The U.S. automotive industry is watching the ongoing renegotiation talks between the U.S., Mexico and Canada over the North American Free Trade Agreement (NAFTA) with trepidation. President Donald Trump made reforming or abandoning the 24-year-old agreement a key part of his presidential campaign, and the administration’s demands of its trading partners could very well sink the agreement.
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Industry groups estimate that abandoning NAFTA and reverting to World Trade Organization tariff levels would cost the auto industry $10 billion per year and the loss of 50,000 U.S. auto parts jobs.
Talks stalled after the most recent round of talks in Montreal, in part because of the U.S. requirement that the North American (and United States) content of cars be raised substantially. The looming presidential election in Mexico on July 1 could further complicate negotiations.
The Trump administration wants the requirement for the value content of automobiles sourced from NAFTA countries to rise to 85 percent (up from 62.5 percent) for tariff-free trade, and that 50 percent of every vehicle produced in the region must come from the United States. U.S. parts content currently averages 30 percent.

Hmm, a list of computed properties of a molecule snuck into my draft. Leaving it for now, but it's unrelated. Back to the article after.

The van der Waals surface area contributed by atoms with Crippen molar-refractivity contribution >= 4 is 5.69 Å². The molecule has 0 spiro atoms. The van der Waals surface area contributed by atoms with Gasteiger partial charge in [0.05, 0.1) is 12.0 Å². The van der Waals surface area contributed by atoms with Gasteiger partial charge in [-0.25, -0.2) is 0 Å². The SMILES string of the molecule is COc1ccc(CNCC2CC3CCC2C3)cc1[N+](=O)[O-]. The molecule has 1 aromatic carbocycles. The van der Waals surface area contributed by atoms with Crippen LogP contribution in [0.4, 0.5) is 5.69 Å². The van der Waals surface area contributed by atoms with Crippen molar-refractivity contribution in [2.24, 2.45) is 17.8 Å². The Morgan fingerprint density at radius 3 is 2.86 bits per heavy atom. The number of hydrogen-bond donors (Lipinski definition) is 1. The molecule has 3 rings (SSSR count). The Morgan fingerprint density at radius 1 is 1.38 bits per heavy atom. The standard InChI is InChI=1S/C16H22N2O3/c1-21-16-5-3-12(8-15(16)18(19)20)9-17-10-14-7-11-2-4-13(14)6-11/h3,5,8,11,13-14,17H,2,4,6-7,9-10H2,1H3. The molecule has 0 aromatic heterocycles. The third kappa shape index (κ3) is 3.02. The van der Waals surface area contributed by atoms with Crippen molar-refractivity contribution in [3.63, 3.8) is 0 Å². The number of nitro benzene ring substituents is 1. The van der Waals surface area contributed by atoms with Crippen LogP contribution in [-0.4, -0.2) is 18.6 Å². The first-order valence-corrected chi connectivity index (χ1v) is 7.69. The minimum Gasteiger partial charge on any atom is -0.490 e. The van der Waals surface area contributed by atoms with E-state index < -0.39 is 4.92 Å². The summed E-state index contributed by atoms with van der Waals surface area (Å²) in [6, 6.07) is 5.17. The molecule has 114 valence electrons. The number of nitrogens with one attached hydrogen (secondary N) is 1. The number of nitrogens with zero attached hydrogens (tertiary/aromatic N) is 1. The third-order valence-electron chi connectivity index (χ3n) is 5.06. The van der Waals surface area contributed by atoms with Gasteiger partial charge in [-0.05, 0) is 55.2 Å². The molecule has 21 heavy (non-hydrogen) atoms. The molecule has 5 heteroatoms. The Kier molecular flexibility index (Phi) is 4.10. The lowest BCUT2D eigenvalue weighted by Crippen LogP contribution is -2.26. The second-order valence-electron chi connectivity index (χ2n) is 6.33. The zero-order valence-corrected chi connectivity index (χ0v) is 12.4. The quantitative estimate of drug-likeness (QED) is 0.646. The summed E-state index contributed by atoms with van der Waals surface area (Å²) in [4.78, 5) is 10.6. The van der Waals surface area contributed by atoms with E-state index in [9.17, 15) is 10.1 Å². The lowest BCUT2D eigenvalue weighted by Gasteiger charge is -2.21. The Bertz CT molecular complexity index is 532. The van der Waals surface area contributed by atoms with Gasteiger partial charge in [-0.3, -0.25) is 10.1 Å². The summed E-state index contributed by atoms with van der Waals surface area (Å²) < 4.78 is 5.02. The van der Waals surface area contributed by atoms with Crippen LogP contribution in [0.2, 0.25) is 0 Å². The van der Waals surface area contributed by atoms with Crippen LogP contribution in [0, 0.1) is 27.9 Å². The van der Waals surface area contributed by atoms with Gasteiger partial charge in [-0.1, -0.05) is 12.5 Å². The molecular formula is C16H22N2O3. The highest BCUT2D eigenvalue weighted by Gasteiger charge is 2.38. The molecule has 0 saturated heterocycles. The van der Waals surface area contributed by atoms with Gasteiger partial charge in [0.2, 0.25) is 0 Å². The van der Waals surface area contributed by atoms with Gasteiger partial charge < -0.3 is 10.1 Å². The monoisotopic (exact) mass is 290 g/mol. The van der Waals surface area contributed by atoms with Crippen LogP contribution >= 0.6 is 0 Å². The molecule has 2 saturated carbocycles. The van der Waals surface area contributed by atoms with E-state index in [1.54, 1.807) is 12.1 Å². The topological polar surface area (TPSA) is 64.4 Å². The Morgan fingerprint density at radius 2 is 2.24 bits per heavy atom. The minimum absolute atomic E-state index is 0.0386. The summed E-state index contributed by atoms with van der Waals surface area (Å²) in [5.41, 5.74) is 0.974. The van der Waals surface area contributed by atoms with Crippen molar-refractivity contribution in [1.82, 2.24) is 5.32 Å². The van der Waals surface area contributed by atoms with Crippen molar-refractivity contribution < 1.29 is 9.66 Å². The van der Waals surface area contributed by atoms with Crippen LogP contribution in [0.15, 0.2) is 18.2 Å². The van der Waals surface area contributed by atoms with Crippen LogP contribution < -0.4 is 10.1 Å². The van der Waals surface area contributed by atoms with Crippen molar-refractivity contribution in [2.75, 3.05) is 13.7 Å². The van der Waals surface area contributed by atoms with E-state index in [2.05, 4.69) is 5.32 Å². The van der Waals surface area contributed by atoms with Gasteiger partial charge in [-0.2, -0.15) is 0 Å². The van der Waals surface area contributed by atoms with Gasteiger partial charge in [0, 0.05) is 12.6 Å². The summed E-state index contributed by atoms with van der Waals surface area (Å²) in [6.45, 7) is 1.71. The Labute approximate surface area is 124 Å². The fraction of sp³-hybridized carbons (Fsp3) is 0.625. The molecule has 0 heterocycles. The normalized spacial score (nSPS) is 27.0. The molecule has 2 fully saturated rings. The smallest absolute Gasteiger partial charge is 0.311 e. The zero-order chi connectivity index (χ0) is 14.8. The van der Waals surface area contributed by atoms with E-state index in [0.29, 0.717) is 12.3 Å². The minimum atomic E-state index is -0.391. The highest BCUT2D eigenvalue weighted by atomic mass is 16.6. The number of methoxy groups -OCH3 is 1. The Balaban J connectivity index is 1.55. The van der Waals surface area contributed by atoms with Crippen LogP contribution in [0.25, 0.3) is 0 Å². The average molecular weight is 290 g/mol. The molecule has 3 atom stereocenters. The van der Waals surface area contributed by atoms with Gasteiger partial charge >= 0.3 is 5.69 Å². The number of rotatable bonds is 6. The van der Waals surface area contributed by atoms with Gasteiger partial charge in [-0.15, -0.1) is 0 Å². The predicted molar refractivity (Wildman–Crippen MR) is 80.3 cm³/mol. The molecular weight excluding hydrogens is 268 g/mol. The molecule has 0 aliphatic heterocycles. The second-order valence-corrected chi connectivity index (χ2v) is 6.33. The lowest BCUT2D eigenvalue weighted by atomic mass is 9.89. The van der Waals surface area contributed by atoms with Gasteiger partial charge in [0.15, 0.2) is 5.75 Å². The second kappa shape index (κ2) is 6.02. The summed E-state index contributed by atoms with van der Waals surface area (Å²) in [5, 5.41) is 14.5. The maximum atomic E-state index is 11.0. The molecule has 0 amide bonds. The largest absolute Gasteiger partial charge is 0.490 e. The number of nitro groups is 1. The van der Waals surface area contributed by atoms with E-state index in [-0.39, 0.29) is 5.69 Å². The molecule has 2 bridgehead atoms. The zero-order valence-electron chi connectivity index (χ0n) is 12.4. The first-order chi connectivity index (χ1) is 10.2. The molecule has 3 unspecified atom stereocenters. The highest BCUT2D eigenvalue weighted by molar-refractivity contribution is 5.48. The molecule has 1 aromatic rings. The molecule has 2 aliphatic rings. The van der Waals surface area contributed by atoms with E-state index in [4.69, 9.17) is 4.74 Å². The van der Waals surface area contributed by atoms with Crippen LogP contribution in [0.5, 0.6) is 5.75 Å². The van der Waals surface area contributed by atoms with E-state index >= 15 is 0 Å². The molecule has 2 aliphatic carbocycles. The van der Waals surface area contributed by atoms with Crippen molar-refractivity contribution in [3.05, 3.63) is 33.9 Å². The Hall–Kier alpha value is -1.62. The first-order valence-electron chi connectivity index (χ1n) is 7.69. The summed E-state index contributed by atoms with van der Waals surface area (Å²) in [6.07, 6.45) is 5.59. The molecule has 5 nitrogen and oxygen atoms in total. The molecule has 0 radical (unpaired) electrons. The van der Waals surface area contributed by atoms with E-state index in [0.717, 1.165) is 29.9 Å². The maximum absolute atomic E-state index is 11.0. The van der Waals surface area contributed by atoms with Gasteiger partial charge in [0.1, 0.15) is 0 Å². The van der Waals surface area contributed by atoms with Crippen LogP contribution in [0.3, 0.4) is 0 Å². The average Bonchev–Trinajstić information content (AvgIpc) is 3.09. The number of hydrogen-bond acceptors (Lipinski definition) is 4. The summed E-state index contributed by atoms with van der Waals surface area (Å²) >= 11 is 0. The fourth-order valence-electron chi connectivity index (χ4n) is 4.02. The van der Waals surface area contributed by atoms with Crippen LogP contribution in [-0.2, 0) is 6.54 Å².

Both Canada and Mexico have rejected the 50 percent content requirement, and automakers have balked at what would represent a costly and unprofitable restructuring of their entire supply chains.
“We’d argue the current [rules of origin] work,” says Matthew Blunt, president of the American Automotive Policy Council (AAPC) and former governor of Missouri. “The 62.5 percent regional value content requirements are the highest of anywhere in the world, and struck the right balance. What the administration proposed is not just difficult, but impossible to comply with. There is not a single product built anywhere in North America today that would meet the requirements of the U.S. proposal. It would drive investment outside the U.S., and actually achieve the opposite of what the administration is trying to do.”